Asparagus Spears as a Model to Study Heteroxylan Biosynthesis during Secondary Wall Development
AuthorSong, L; Zeng, W; Wu, A; Picard, K; Lampugnani, ER; Cheetamun, R; Beahan, C; Cassin, A; Lonsdale, A; Doblin, MS; ...
Source TitlePLOS ONE
PublisherPUBLIC LIBRARY SCIENCE
University of Melbourne Author/sCassin, Andrew; Doblin, Monika; Lampugnani, Edwin; Bacic, Anthony; Zeng, Wei; Picard, Kelsey; Song, Lili; Beahan, Cherie; Lonsdale, Andrew; Cheetamun, Roshan
School of Botany
Document TypeJournal Article
CitationsSong, L., Zeng, W., Wu, A., Picard, K., Lampugnani, E. R., Cheetamun, R., Beahan, C., Cassin, A., Lonsdale, A., Doblin, M. S. & Bacic, A. (2015). Asparagus Spears as a Model to Study Heteroxylan Biosynthesis during Secondary Wall Development. PLOS ONE, 10 (4), https://doi.org/10.1371/journal.pone.0123878.
Access StatusOpen Access
Open Access at PMChttp://www.ncbi.nlm.nih.gov/pmc/articles/PMC4404143
ARC Grant codeARC/DP110100410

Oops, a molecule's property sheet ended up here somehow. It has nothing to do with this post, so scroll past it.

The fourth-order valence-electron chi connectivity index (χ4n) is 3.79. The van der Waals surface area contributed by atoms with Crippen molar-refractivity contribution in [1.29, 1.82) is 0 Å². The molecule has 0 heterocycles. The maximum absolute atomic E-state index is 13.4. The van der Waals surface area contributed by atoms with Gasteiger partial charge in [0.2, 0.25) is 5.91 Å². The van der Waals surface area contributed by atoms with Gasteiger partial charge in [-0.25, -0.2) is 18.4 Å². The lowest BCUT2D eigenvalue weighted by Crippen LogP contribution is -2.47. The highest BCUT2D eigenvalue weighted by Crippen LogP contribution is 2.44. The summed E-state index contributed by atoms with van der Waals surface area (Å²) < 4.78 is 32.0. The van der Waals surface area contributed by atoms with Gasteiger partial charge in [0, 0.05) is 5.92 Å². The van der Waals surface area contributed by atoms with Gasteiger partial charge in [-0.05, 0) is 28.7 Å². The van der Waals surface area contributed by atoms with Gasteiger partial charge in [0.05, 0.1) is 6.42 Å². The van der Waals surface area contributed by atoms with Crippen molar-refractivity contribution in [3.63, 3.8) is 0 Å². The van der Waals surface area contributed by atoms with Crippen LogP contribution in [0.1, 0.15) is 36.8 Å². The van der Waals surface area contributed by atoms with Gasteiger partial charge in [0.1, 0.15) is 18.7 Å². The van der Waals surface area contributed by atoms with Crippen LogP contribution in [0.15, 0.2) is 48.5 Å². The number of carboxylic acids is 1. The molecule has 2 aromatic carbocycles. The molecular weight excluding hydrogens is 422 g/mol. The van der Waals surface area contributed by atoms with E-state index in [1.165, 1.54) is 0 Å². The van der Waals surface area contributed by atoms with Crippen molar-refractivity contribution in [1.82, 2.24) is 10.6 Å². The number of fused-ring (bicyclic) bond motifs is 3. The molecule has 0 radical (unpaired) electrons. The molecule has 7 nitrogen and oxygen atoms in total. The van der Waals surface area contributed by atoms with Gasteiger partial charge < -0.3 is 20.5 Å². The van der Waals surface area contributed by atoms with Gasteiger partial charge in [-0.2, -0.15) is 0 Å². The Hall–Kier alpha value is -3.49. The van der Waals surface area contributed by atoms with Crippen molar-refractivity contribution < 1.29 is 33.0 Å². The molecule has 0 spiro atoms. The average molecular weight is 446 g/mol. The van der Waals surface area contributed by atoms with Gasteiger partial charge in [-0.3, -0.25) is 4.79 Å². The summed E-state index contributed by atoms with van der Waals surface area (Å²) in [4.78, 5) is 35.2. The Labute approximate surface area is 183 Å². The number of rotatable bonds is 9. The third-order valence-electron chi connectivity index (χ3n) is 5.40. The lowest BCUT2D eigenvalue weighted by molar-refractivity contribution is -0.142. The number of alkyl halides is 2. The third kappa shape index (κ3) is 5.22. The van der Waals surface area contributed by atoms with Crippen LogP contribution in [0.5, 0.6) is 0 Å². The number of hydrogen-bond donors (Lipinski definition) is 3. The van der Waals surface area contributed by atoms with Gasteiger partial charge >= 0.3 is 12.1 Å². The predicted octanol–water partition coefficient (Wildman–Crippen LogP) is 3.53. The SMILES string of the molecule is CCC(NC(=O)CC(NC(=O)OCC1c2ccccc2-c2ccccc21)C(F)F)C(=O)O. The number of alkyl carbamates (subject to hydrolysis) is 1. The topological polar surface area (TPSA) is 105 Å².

Garden asparagus (Asparagus officinalis L.) is a commercially important crop species utilized for its excellent source of vitamins, minerals and dietary fiber. However, after harvest the tissue hardens and its quality rapidly deteriorates because spear cell walls become rigidified due to lignification and substantial increases in heteroxylan content. This latter observation prompted us to investigate the in vitro xylan xylosyltransferase (XylT) activity in asparagus. The current model system for studying heteroxylan biosynthesis, Arabidopsis, whilst a powerful genetic system, displays relatively low xylan XylT activity in in vitro microsomal preparations compared with garden asparagus therefore hampering our ability to study the molecular mechanism(s) of heteroxylan assembly. Here, we analyzed physiological and biochemical changes of garden asparagus spears stored at 4 °C after harvest and detected a high level of xylan XylT activity that accounts for this increased heteroxylan. The xylan XylT catalytic activity is at least thirteen-fold higher than that reported for previously published species, including Arabidopsis and grasses. A biochemical assay was optimized and up to seven successive Xyl residues were incorporated to extend the xylotetraose (Xyl4) acceptor backbone. To further elucidate the xylan biosynthesis mechanism, we used RNA-seq to generate an Asparagus reference transcriptome and identified five putative xylan biosynthetic genes (AoIRX9, AoIRX9-L, AoIRX10, AoIRX14_A, AoIRX14_B) with AoIRX9 having an expression profile that is distinct from the other genes. We propose that Asparagus provides an ideal biochemical system to investigate the biochemical aspects of heteroxylan biosynthesis and also offers the additional benefit of being able to study the lignification process during plant stem maturation.
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